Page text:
Immediately after a baby is born, the doctor or nurse gently clears mucus and other material from the mouth, nose, and throat with a suction bulb. The newborn is then able to take a breath. Two clamps are placed on the newborn's umbilical cord, side by side, and the umbilical cord is then cut between the clamps. The newborn is dried and laid carefully on the mother's abdomen with skin-to-skin contact or on a sterile, warm blanket.
The doctor examines the newborn for any obvious abnormalities or signs of distress. A full physical examination comes later. The newborn's overall condition is recorded at 1 minute and at 5 minutes after birth using the Apgar score. A low Apgar score is a sign that the newborn is having difficulty and may need extra assistance with breathing or blood circulation. Once the newborn is stable and has breastfed, the nurses obtain the weight and length.
Keeping the newborn warm is critical. As soon as possible, the newborn is wrapped in lightweight clothing (swaddled), and the head is covered to reduce the loss of body heat. A few drops of an antibiotic are placed into the eyes to prevent infection from any harmful organisms that the newborn may have had contact with during delivery.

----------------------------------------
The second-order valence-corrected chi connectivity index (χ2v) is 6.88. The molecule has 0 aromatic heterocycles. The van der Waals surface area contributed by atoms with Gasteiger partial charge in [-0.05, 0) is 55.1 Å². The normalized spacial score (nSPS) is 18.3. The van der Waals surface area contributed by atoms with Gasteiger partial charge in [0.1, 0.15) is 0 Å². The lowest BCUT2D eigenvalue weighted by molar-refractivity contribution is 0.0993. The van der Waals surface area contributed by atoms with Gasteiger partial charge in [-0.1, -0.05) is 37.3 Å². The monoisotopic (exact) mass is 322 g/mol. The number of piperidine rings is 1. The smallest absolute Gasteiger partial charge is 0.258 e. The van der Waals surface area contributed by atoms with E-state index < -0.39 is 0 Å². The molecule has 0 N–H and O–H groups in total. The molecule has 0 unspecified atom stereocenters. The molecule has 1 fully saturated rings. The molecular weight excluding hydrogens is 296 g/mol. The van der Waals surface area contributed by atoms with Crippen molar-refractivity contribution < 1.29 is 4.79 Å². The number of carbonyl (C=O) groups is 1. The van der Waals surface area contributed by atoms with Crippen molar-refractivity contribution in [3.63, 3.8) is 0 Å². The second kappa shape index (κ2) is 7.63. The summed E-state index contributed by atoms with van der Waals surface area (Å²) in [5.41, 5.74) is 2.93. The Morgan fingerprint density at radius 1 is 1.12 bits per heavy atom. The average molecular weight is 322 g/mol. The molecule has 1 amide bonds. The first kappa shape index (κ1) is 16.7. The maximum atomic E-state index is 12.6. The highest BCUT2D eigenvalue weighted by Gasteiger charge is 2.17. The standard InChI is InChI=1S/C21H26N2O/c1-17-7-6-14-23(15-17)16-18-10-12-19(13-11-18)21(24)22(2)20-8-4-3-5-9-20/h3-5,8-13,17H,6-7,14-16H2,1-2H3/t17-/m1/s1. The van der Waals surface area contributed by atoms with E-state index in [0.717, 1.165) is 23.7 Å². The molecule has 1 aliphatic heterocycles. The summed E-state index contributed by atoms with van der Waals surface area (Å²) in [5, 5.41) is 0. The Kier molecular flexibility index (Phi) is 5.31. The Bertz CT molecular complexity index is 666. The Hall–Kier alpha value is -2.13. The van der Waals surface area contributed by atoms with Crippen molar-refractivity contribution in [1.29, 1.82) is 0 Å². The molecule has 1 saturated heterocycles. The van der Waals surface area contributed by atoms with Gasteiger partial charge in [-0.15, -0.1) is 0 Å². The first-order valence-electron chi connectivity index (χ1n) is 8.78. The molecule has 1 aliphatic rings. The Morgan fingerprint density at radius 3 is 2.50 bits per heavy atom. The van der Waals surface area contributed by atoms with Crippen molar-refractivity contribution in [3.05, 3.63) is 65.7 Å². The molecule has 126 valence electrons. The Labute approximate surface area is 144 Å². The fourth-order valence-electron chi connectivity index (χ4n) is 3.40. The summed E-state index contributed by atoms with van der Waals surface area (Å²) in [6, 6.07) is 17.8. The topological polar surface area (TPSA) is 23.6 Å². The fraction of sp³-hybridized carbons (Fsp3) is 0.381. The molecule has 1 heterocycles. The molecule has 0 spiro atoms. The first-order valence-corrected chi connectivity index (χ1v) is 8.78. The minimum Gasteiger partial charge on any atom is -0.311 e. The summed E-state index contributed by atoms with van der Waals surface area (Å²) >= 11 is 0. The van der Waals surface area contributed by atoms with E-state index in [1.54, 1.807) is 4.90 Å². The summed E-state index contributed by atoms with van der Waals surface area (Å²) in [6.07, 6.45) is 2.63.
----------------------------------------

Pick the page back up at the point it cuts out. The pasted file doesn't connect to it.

The mother and newborn usually recover together in the delivery room. If the delivery is in a birth center, the mother, father or mother's partner, and newborn remain together in the same room. Mothers who are breastfeeding put their newborn to their breast within the first 30 minutes. Once transported to the nursery, newborns are placed on their back in a small crib and kept warm. Because all babies are born with low levels of vitamin K, a doctor or nurse gives an injection of vitamin K to prevent bleeding (hemorrhagic disease of the newborn).
About 6 hours or more after birth, newborns are bathed. The nurse tries not to wash off the whitish greasy material (vernix caseosa) that covers most of the newborn's skin, because this material helps protect against infection.
Last full review/revision November 2006 by Ruth A. Lawrence, MD